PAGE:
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Prominent judge succumbs to cancer

Posted on Wednesday, April 27, 2016 at 12:28 pm

Distinguished Judge Tristram Tupper Hyde IV, of Litwalton, Virginia, died at home April 18, 2016, after a long and courageous battle with brain cancer. Tris was born February 25, 1941 in Richmond, VA. He graduated from Douglas Freeman High School in Richmond in 1959 and Hampden-Sydney College in 1962. He played football for both schools and at Hampden-Sydney was a member of Kappa Alpha fraternity. After college, Tris was commissioned into the United States Marine Corps and enrolled in the University of Virginia School of Law, graduating in 1965.

Colonel Hyde’s exemplary career in the Marine Corps spanned 32 years. After graduating with honors from The Basic School in Quantico, VA, he was assigned on active duty to the Naval Justice School in Newport, Rhode Island and the Second Marine Aircraft Wing in Cherry Point, N.C. He then served as Chief Trial Counsel for the 3rd Marine Division in Northern I Corps, Republic of Vietnam, until his release from active duty in June 1968. After his release, he served as a reservist and Executive Officer in the First 105 Howitzer Battery in Richmond, VA. He completed the Reserve Officer Amphibious Intelligence Course and was assigned successive positions as an intelligence officer in Norfolk, VA at the U.S. Commander in Chief, Atlantic (USCINCLANT). His numerous decorations include the Legion of Merit, the Meritorious Service Medal, the Navy Commendation Medal with Combat V and Gold Star, Vietnam Service Medal, Republic of Vietnam Meritorious Unit Citation (Gallantry Cross), and the Republic of Vietnam Campaign Medal. A full colonel at retirement in 1991, he remained a Marine in heart and spirit, often leading singing of the Marine Corps hymn at the annual Northern Neck USMC Birthday Dinner.

In addition to his military service, Judge Hyde practiced law in Richmond, Fredericksburg, and the

Northern Neck. In 1971, he moved to Fleeton, VA, where he could practice law in a rural setting, fish, and hunt on the Chesapeake Bay. He founded the law firm Hyde and Haynie with Warren Haynie in Heathsville, later adding Mervin Withers to the firm. Judge Hyde loved being a country lawyer and being occasionally paid with farm produce, crabs or oysters. During his distinguished career, he served as the president of the Northern Neck Bar Association (1984) and as Judge for the General District Court of Northumberland, Lancaster, Essex, Richmond, and Westmoreland (1983-2003). After retirement, Judge Hyde served until last year as a Virginia substitute judge and a judge at Rappahannock General Hospital.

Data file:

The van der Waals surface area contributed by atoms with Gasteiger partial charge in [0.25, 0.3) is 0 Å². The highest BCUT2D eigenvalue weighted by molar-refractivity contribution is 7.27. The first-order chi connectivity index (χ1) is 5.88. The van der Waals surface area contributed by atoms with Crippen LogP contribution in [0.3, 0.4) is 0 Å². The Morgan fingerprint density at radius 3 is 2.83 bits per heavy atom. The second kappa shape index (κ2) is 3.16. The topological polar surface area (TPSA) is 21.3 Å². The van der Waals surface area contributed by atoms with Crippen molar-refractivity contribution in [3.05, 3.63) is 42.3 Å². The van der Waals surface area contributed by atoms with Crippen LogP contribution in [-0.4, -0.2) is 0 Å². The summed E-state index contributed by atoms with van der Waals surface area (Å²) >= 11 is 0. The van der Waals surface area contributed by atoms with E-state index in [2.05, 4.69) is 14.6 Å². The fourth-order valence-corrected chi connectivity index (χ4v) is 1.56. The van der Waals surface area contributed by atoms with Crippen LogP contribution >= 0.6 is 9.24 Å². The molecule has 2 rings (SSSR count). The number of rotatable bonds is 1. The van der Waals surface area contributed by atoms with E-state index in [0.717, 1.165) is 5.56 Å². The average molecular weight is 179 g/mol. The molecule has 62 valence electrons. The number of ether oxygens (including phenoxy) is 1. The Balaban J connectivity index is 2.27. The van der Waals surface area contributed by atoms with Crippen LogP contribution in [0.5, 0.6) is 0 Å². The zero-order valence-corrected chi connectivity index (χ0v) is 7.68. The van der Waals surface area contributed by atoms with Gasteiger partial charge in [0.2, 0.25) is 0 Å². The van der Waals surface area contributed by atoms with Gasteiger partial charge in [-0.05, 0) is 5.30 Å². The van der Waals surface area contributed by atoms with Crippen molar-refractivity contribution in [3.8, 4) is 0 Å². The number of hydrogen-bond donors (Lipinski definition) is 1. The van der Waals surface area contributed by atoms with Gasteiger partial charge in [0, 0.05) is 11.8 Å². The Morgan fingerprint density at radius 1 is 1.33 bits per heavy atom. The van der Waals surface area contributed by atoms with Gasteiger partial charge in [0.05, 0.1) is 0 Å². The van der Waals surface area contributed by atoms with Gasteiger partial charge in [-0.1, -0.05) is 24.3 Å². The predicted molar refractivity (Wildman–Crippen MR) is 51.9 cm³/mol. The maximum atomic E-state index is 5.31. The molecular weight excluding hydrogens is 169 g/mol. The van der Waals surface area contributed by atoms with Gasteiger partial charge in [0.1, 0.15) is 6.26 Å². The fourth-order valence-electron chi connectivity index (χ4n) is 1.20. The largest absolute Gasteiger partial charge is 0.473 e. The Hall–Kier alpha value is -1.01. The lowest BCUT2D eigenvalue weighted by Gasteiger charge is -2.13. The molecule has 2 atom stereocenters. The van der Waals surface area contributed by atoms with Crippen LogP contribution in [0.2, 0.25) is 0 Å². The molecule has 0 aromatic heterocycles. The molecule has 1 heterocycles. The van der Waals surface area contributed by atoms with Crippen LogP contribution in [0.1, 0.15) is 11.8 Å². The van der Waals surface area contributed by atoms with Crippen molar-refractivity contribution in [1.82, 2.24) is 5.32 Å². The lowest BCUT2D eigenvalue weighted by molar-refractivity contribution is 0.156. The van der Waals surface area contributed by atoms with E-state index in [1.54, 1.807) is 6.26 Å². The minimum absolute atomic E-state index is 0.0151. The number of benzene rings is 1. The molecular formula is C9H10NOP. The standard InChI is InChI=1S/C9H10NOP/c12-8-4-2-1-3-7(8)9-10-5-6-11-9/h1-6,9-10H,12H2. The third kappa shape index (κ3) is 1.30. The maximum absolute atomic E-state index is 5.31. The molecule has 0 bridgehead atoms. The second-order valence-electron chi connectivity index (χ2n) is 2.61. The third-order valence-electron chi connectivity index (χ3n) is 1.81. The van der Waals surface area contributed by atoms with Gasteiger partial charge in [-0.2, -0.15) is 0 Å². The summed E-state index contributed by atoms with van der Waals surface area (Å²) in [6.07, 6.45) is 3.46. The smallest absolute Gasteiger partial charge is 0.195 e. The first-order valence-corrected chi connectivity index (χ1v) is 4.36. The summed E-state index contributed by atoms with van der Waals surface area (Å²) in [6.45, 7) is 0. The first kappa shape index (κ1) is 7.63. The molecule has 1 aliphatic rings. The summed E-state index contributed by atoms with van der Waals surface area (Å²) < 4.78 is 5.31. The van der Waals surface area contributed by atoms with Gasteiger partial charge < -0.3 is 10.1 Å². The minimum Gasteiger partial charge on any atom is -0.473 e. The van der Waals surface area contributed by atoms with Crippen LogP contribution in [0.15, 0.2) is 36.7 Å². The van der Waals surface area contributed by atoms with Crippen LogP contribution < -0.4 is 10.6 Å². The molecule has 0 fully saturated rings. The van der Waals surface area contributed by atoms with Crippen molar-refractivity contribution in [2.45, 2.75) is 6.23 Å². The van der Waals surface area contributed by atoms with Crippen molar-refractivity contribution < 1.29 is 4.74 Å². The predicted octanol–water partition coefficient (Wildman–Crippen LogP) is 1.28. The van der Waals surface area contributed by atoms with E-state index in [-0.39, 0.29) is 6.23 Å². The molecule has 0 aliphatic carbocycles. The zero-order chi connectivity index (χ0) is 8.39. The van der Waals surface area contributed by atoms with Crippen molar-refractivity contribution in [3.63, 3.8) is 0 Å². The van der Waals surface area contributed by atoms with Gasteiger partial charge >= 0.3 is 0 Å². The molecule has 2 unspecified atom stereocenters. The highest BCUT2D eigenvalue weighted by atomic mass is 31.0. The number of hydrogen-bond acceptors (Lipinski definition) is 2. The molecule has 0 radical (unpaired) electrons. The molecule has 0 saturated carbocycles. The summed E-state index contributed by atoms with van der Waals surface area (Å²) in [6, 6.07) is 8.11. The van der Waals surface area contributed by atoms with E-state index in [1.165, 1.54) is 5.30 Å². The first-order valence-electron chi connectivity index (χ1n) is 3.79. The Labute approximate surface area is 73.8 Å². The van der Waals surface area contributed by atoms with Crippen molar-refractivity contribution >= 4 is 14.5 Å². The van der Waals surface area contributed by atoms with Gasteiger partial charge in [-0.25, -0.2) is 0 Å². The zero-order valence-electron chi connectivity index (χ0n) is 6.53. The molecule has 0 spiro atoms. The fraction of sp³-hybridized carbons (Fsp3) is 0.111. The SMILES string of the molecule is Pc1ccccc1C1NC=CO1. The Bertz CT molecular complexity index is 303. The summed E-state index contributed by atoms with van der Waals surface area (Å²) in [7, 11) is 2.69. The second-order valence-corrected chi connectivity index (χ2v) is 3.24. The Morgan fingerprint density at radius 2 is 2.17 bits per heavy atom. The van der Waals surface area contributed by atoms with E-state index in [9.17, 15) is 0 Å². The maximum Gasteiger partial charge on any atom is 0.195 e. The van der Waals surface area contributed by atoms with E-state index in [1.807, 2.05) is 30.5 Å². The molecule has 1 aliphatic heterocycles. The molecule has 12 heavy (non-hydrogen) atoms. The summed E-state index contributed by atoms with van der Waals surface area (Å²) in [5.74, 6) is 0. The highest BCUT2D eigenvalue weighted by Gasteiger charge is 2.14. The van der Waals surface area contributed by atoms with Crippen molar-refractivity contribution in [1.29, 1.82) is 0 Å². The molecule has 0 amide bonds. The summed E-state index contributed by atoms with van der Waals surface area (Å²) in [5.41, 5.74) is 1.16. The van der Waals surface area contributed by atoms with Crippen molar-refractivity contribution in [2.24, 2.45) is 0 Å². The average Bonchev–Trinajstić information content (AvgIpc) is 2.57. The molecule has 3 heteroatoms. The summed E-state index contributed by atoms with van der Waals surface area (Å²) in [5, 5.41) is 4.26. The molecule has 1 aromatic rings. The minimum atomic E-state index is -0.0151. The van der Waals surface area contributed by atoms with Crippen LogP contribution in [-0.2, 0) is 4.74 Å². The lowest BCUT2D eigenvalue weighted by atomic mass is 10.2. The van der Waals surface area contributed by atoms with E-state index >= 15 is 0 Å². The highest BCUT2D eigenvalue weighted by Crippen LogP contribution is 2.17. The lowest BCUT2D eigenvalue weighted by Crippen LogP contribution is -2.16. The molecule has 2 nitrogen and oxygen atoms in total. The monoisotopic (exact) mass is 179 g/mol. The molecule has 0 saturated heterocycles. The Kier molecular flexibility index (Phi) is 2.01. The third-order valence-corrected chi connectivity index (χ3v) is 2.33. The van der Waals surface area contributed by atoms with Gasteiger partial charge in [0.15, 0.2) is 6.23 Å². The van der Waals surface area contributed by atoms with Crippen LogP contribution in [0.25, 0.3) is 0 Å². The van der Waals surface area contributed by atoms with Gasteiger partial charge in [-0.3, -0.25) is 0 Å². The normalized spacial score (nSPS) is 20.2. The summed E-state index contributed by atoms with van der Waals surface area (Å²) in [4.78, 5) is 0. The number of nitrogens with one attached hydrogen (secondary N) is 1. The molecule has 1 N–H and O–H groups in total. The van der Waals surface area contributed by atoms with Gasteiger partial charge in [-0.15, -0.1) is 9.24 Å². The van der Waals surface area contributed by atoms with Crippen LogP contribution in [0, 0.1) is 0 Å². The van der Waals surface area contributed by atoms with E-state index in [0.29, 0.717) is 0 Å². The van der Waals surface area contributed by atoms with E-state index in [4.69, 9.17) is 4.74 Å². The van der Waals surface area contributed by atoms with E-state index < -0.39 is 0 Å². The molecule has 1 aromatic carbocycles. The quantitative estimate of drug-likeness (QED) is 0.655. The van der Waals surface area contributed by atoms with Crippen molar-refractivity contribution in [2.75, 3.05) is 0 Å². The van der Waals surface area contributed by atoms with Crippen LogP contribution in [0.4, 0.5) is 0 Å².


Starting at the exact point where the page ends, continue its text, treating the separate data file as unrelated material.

Tris was a true community leader in the Northern Neck. While living in Northumberland County, he was a member of St. Stephen’s Episcopal Church in Heathsville and St. Mary’s Episcopal Church in Fleeton, where he served on the Vestry and sang in the choir. In the 1970’s and 1980’s, he founded the first Little League football team, the Fleeton Eagles; served as the secretary and president of the Northern Neck Football League; and volunteered as an assistant coach of the Northumberland High School football team, including a state championship team. Tris was also a Boy Scout leader, serving as a Webelo den leader and assistant scoutmaster for Troop 202 in Reedville and Northern Neck District Chairman. In 1986, he was awarded the Silver Beaver award, Scouting’s highest award for contributions of an adult Scout. He was also a founding member of the Smith Point Sea Rescue. While living in Lancaster County, he continued his work with Boy Scouts and sang in the choir as a member of Grace Episcopal Church and Trinity Episcopal Church.

A beloved husband, father, grandfather, and friend to many, Tris will be remembered for his love of flying, the Marines, and all things outdoors; his extremely outgoing personality; his sense of humor; and his masterful storytelling and guitar, singing, and harmonica playing. He duck-hunted on both sides of the bay and on trips to nearby states, Colorado, and Canada. His favorite spot, however, was Nandua Creek on the Eastern Shore, where he co-founded “The Dog House” hunting lodge, which was the scene of many a tall tale as well as culinary, libation, folksong, fishing, oystering, and hunting fortunes and misfortunes.

Hyde is survived by his wife, Joanna Karen Hyde; son Thomas Tilden Hyde and daughter Elizabeth Yoer Hyde; sons from his first marriage, Tristram Tupper Hyde, V (Laura) of Severna Park, MD and William Woodhouse Hyde (Celeste) of Seattle, WA; and five grandchildren. He was predeceased by his father, Tristram Tupper Hyde, III; his mother, Mildred Williams Hyde; his brother, James Taylor Hyde; and his first wife, Margaret Shinnick Federhart.